Feedback from the Facebook community is one of many signals Facebook uses to raise potentially false stories to fact-checkers for review. Local articles will be fact-checked alongside the verification of photos and videos. If one of our fact-checking partners identifies a story as false, Facebook will show it lower in News Feed, significantly reducing its distribution.

Kojo Boakye, Facebook Head of Public Policy, Africa, said: “The expansion of third-party fact-checking to now cover 15 countries in a little over a year shows firsthand our commitment and dedication to the continent, alongside our recent local language expansion as part of this programme. Taking steps to help tackle false news on Facebook is a responsibility we take seriously, we know misinformation is a problem, and these are important steps in continuing to address this issue. We know that third-party fact-checking alone is not the solution, it is one of many initiatives and programmes we are investing in to help to improve the quality of information people see on Facebook. While we’ve made great progress, we will keep investing to ensure Facebook remains a place for all ideas, but not for the spread of false news.”

When third-party fact-checkers fact-check a news story, Facebook will show these in Related Articles immediately below the story in News Feed. Page Admins and people on Facebook will also receive notifications if they try to share a story or have shared one in the past that’s been determined to be false, empowering people to decide for themselves what to read, trust, and share.

Providing fact-checking in English and French across eight countries, Phil Chetwynd, AFP Global News Director said: “AFP is delighted to be expanding its fact-checking project with Facebook. We are known for the high quality of our journalism from across Africa and we will be leveraging our unparalleled network of bureaus and journalists on the continent to combat misinformation.”

Eric Mugendi, Managing Editor from Pesa Check who will provide fact-checking services in Swahili and English added: “Social networks like Facebook haven’t just changed how Africans consume the news. Social media is often the primary access to digital content or the ‘Internet’ for many Africans. They shape our perceptions of the world, our public discourse, and how we interact with public figures. This project helps us dramatically expand our fact-checking to debunk claims that could otherwise cause real-world harm. The project helps us respond more quickly and directly. We’re seeing real positive results in our interactions with both publishers and the public itself. The project also helps our fact-checks reach a far larger audience than we would otherwise. This has helped us better understand the information vacuum and other viral dynamics that drive the spread of false information in Africa. Our growing impact is a small but tangible contribution to better informed societies in Africa.”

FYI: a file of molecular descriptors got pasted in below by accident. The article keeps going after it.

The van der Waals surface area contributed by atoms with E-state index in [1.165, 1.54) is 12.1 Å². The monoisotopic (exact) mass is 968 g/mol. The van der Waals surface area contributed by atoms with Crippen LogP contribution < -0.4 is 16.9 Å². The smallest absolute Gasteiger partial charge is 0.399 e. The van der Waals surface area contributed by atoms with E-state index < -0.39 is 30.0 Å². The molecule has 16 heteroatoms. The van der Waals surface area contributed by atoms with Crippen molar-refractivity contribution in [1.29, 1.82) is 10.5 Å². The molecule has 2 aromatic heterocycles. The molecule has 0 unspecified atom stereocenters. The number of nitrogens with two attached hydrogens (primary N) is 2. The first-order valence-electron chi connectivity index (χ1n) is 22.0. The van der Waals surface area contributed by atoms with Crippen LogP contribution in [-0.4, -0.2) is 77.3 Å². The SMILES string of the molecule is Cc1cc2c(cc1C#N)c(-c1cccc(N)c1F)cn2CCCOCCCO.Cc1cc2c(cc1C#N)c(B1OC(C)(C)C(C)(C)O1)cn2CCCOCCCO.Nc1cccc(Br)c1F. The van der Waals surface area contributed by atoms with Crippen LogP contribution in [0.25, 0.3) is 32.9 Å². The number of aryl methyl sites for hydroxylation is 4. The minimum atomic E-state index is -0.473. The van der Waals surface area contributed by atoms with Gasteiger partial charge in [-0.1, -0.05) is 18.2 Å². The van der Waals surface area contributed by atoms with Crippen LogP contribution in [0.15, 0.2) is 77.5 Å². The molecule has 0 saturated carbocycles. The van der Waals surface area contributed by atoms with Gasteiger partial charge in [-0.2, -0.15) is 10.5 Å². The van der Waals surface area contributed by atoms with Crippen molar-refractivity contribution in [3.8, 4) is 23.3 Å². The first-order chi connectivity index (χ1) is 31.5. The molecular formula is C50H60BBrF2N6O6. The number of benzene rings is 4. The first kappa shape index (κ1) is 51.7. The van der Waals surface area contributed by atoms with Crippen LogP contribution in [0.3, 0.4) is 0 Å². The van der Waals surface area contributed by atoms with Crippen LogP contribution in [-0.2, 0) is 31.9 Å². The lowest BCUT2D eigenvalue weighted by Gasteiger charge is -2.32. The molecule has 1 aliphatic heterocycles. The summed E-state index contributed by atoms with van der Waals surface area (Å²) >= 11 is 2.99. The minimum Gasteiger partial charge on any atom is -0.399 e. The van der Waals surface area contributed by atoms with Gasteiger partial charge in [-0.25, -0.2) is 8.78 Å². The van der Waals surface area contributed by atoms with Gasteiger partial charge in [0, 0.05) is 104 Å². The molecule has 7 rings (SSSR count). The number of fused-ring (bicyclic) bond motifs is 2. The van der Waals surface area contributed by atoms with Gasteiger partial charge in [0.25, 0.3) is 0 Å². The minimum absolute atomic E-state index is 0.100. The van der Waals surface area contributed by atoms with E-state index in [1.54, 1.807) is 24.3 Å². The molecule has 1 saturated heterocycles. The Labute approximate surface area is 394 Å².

Caroline Anipah, Programme Officer, Dubawa (Ghana) said: “Dubawa is excited to be in Ghana where the misinformation and disinformation have become widespread as a result of technological advancement and increasing internet penetration. Dubawa intends to raise the quality of information available to the public with the ultimate aim of curbing the spread of misinformation and disinformation and promoting good governance and accountability.”

Derek Thomson, editor-in-chief of the France 24 Observers, said: “Our African users are constantly sending us questionable images and messages they’ve received via social media, asking us ‘Is this true? Can you check it?’ It’s our responsibility as fact-checking journalists to verify the information that’s circulating, and get the truth back out there. Participating in the Facebook programme helps ensure that our fact-checks are reaching the people who shared the false news in the first place.”